15. sp_cache_insert

This plan stub is also inserted into a cache. Now we have our batch compiled and may start executing it.

16. sql_batch_starting

Starting execution of the batch.

17, 18. sql_statement_starting, sql_statement_completed

These events are fired because of the execution of the first statement in our batch, which sets a statistics xml mode on.

19. sql_statement_starting

Now we start executing the second statement in the batch – our query. Note the offsets of the statement, 104 and 522, we have seen them already, when a plan stub for the statement was created.

20. sql_statement_recompile

We still have no plan for the statement (because it was marked for the interleaved execution at step 13), but only a plan stub, we need to recompile a statement. Note the reason for the recompilation – it is an “Interleaved execution required recompilation”.

21. query_post_compilation_showplan

At first, we recompile the mTVF module and we see the compiled plan, the estimated number of rows is 100.

22. sp_cache_miss

New recompiled plan is not cached, so there is a cache miss for table function.

23. interleaved_exec_status

This is the event that is marking the interleave execution; note the event type is 0, which stands for start interleaved execution. The operator_code is the internal class number, 199 stands for mTVF.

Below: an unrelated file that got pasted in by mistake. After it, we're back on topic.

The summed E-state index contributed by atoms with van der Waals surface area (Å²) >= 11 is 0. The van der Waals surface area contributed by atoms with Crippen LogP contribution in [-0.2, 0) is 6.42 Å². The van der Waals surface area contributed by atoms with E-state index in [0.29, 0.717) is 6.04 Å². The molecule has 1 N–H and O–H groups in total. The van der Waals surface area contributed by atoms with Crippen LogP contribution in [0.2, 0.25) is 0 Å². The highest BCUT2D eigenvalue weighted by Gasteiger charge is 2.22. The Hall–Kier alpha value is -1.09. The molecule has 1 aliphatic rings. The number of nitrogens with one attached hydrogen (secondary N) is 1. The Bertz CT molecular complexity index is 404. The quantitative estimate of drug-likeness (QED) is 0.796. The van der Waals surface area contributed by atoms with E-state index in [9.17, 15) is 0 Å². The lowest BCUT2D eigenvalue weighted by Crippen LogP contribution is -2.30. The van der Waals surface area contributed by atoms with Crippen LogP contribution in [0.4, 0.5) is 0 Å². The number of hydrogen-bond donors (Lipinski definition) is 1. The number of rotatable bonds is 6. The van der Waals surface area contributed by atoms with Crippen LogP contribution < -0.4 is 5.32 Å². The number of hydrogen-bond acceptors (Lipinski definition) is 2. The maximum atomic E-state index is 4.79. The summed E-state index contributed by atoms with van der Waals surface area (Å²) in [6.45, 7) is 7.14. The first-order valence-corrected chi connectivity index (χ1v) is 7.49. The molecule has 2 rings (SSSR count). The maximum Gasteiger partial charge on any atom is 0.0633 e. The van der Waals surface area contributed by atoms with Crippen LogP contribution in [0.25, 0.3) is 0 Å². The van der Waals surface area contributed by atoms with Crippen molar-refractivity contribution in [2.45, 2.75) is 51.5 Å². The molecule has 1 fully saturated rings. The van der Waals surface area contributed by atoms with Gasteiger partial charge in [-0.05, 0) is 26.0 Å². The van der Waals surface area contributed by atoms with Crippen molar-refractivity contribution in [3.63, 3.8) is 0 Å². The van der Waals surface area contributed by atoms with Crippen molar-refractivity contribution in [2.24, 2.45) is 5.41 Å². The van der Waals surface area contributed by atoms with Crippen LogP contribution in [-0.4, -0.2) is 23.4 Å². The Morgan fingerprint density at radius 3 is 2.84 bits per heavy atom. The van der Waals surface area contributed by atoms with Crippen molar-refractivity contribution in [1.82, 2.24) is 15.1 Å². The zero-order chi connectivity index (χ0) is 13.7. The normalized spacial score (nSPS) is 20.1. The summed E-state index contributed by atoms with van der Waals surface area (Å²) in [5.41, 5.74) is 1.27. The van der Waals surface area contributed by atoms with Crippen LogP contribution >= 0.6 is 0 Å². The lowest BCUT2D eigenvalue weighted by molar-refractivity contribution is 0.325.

24. query_post_compilation_showplan

Identical plans, but different details: nest_level and a plan_handle.

25. sp_cache_miss

There is no such plan in the cache also.

26. query_post_compilation_showplan

Finally, we have a plan that is compiled with a sniffed value 10 000 due to a recompilation, note the number of estimated rows is now 10 000. This plan is used for the mTVF execution, but the value 10 000 from this plan is not used to optimize the rest of the query, because a post execution plan with an actual cardinality is used for that purpose.

27. sp_cache_insert

This plan is cached for a later reuse.

28. sp_statement_starting

At this point, we have a plan for the mTVF and ready to execute it. The first statement in mTVF is an INSERT statement and it starts executing.

29. query_post_execution_showplan

The first statement of mTVF is executed and we see an actual, post execution plan with an actual number of rows. The actual number of rows for Columnstore Index Scan is slightly more than 10 000, which is because it is executed in a Batch Mode, there are 12 batches (you may see it in the plan), each batch may be up to 900 rows, and so 900*12 gives us 10800. That is not a problem, because the Top operator will take only first 10 000 and insert them in the result table.

30. sp_statement_completed

The execution of the first statement of the mTVF is completed.

31, 32. sp_statement_starting, sp_statement_completed

The second statement in the mTVF is a RETURN statement. It is executed so we see the “starting” and “completed” events.

33. interleaved_exec_status

One more event about the interleaved execution status is fired; the event_type equals 1, which stands for “ready to execute the main query”.

34. interleaved_exec_stats_update

This event describes the statistics that was updated for the interleaved execution. You may see the initial estimated cardinality and the number of pages, as well as the actual number of rows and pages. Those actual values will be used to optimize the rest of the query.